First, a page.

What Am I Doing Here?

About three decades ago I became aware of the Fulbright Scholar’s Grant and made it a career goal to attain one of them. A few years ago I was pondering an idea for my next sabbatical (#4) and realized that I needed to push myself to go through the laborious process of spending months organizing the idea and the application. As RIT has a ‘sister’ program in Dubrovnik, Croatia I organized taking a class there for a term in the spring of 2007 and was greatly impressed with the country.

During that academic year a Fulbright Scholar come from the University of Zagreb to RIT to observe our program as they were expanding their Cinematography degree where still photography was a requirement but not a major. Sandra Vitaljic would oversee and organize this evolution.

How it came to me sitting here in Croatia and the specific process? I’m not quite sure but here I am fulfilling this fantasy and living out the dream.

I often tell my students to dream big; go for the ‘grand prize’ because why not, we are all so fortunate that we can be taking all this time to learn how to make a photo and to live photography as a way of life. When there are so many people living from day-to-day with so little or living in a war zone we are truly privileged to be able to spend this amount of time dedicating our lives to image making!

As I am behind in getting all of this up I will recap my activities since arriving on September 11th. (A strange date to start all of this. A few friends said I was quite brave to travel on this date.)

I arrived on a Friday and spent a few days getting settled. Monday the final exams for the spring term were held. (Imagine, all you students, being able to have the entire summer to prepare your portfolios!) The students individually come before a group of about 5 faculty to present films and prints. The assignments vary between technical problems and aesthetical assignments (motion films made at dawn, dusk, of the trams, a ‘free’ assignment and more)(stills of the b&w landscape, color portraits, other technical problems and also a ‘free’ assignment).

Each student came into the room and presented her/his work. Then there was discussion with the faculty, the student left and the faculty discussed the grade and the student was asked back in and told what the grade was and how to proceed. All of the exams for all levels are done with a presentation of the work and discussion by a group of faculty. Very time consuming but well worth the energy. For me, of course, I missed most of the discussion as I speak virtually no Croatian but I could usually tell the tenor of the discussion by the tones in the faculty voices.

It was a good experience for me to meet the faculty from the film department as well as to see the student work and be able to meet them. Overall I was more impressed by the quality than I thought I would be.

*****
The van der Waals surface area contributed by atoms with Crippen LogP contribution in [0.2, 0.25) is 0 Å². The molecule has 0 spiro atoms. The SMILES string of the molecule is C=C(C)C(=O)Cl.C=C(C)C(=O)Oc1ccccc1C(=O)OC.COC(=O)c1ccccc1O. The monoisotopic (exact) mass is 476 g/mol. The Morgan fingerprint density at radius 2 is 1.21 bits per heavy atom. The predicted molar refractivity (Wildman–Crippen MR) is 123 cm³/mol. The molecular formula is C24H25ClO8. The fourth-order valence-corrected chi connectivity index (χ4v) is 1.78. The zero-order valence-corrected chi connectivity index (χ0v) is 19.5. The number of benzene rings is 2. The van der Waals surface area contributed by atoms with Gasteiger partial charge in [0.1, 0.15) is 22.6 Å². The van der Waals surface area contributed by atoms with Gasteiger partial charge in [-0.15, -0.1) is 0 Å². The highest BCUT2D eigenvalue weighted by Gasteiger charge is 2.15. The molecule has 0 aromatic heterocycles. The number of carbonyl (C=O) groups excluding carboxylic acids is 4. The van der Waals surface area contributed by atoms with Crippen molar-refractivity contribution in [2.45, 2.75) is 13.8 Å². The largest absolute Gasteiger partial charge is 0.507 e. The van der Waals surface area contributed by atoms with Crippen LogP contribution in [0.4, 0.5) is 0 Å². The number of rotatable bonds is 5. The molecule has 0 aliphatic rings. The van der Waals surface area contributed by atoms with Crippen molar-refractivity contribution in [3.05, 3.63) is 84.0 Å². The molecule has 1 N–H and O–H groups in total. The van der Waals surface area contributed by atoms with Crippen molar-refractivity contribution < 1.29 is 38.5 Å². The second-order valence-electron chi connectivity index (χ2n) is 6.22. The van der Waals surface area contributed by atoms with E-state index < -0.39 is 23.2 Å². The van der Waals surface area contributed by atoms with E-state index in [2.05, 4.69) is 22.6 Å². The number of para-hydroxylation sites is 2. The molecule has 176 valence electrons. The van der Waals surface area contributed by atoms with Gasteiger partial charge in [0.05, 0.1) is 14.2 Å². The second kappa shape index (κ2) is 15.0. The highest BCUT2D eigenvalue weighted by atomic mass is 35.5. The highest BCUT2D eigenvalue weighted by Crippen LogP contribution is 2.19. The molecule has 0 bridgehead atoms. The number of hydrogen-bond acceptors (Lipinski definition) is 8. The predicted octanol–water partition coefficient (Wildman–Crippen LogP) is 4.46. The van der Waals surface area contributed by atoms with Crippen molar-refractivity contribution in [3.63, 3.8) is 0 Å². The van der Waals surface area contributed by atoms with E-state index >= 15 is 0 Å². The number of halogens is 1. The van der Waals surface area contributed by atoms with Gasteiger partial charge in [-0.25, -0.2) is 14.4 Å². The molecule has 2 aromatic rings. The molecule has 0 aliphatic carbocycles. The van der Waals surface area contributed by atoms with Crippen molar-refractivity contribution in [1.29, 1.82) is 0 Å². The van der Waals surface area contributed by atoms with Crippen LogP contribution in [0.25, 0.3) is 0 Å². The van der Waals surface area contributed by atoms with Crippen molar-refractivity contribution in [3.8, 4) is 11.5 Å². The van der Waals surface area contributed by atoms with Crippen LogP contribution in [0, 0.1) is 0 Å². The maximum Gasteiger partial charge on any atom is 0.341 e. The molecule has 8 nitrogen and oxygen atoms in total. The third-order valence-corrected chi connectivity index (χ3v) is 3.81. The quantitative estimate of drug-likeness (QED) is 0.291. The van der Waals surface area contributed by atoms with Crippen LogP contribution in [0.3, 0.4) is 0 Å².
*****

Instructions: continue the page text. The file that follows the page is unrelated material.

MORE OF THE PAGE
A few images from the reviews:

A Student Showing Her Film.

Looking at Prints.

Sandra Offering Criticism.

In this image the faculty are checking the files of a student who is accused of cheating. His images were to be original transparencies but evidence was seen to the contrary. We did prove that they were in fact copies of digital files, not originals. The student was brought before the faculty and grilled as to the origin. At first he denied they were copies but with proof he admitted the cheat. I was sitting there watching and even though I could not understand the language the intonations were clear. (I was wondering how this situation would be handled different in the US. I don’t think a public display would be allowed. Perhaps there would be lawyers involved and it handled in a quite manner.) Once we had his admittance the entire class was brought in and told of the situation.

He was given a ‘D’ for the term which I feel sets a bad example and only, to some degree, encourages more to do it. This particular student has a history of cheating and I would have immediately failed him. However, if he had failed he would be expelled as he failed the course last year and is repeating it this year, you can only fail the same course once at this university.

As I understand cheating is frequent in Croatia. When I was in Dubrovnik there were several cases each term. Once while I was proctoring an exam for a distance learning class there was a student who was texting a friend for the answers. In most cases the student does not fail the course but is reprimanded. My take on this is that they are, to some degree, encouraging it.

Images of Faculty After the Reviews